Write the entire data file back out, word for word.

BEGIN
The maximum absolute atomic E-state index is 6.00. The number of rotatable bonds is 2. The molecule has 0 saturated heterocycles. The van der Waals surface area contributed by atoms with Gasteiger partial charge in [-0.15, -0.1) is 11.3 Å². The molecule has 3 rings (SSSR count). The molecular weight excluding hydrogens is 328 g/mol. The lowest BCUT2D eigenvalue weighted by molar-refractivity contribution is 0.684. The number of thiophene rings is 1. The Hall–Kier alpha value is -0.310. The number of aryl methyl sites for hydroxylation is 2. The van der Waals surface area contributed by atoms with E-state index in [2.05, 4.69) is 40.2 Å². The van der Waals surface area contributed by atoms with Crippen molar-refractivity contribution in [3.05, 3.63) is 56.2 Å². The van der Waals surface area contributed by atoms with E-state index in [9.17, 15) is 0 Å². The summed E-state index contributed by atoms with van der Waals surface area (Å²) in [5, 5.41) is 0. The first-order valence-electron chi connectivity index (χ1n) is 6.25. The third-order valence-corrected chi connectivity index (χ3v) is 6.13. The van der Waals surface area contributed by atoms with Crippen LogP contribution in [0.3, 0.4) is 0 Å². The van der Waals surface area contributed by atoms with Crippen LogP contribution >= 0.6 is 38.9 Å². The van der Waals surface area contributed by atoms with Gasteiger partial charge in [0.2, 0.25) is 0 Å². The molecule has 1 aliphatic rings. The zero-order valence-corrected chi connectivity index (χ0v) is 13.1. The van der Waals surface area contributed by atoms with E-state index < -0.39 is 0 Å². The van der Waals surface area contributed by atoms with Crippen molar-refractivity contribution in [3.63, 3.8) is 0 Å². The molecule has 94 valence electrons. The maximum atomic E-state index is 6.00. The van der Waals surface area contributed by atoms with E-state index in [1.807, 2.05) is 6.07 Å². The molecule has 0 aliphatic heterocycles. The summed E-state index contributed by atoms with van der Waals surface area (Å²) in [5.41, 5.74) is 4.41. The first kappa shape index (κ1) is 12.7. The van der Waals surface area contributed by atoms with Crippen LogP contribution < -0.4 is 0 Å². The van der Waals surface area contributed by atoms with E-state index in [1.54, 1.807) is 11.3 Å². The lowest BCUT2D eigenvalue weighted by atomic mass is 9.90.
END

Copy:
The maximum absolute atomic E-state index is 6.00. The number of rotatable bonds is 2. The molecule has 0 saturated heterocycles. The van der Waals surface area contributed by atoms with Gasteiger partial charge in [-0.15, -0.1) is 11.3 Å². The molecule has 3 rings (SSSR count). The molecular weight excluding hydrogens is 328 g/mol. The lowest BCUT2D eigenvalue weighted by molar-refractivity contribution is 0.684. The number of thiophene rings is 1. The Hall–Kier alpha value is -0.310. The number of aryl methyl sites for hydroxylation is 2. The van der Waals surface area contributed by atoms with E-state index in [2.05, 4.69) is 40.2 Å². The van der Waals surface area contributed by atoms with Crippen molar-refractivity contribution in [3.05, 3.63) is 56.2 Å². The van der Waals surface area contributed by atoms with E-state index in [9.17, 15) is 0 Å². The summed E-state index contributed by atoms with van der Waals surface area (Å²) in [5, 5.41) is 0. The first-order valence-electron chi connectivity index (χ1n) is 6.25. The third-order valence-corrected chi connectivity index (χ3v) is 6.13. The van der Waals surface area contributed by atoms with Crippen LogP contribution in [0.3, 0.4) is 0 Å². The van der Waals surface area contributed by atoms with Crippen LogP contribution >= 0.6 is 38.9 Å². The van der Waals surface area contributed by atoms with Gasteiger partial charge in [0.2, 0.25) is 0 Å². The molecule has 1 aliphatic rings. The zero-order valence-corrected chi connectivity index (χ0v) is 13.1. The van der Waals surface area contributed by atoms with E-state index < -0.39 is 0 Å². The van der Waals surface area contributed by atoms with Crippen molar-refractivity contribution in [3.63, 3.8) is 0 Å². The molecule has 94 valence electrons. The maximum atomic E-state index is 6.00. The van der Waals surface area contributed by atoms with E-state index in [1.807, 2.05) is 6.07 Å². The molecule has 0 aliphatic heterocycles. The summed E-state index contributed by atoms with van der Waals surface area (Å²) in [5.41, 5.74) is 4.41. The first kappa shape index (κ1) is 12.7. The van der Waals surface area contributed by atoms with Crippen LogP contribution < -0.4 is 0 Å². The van der Waals surface area contributed by atoms with E-state index in [1.54, 1.807) is 11.3 Å². The lowest BCUT2D eigenvalue weighted by atomic mass is 9.90.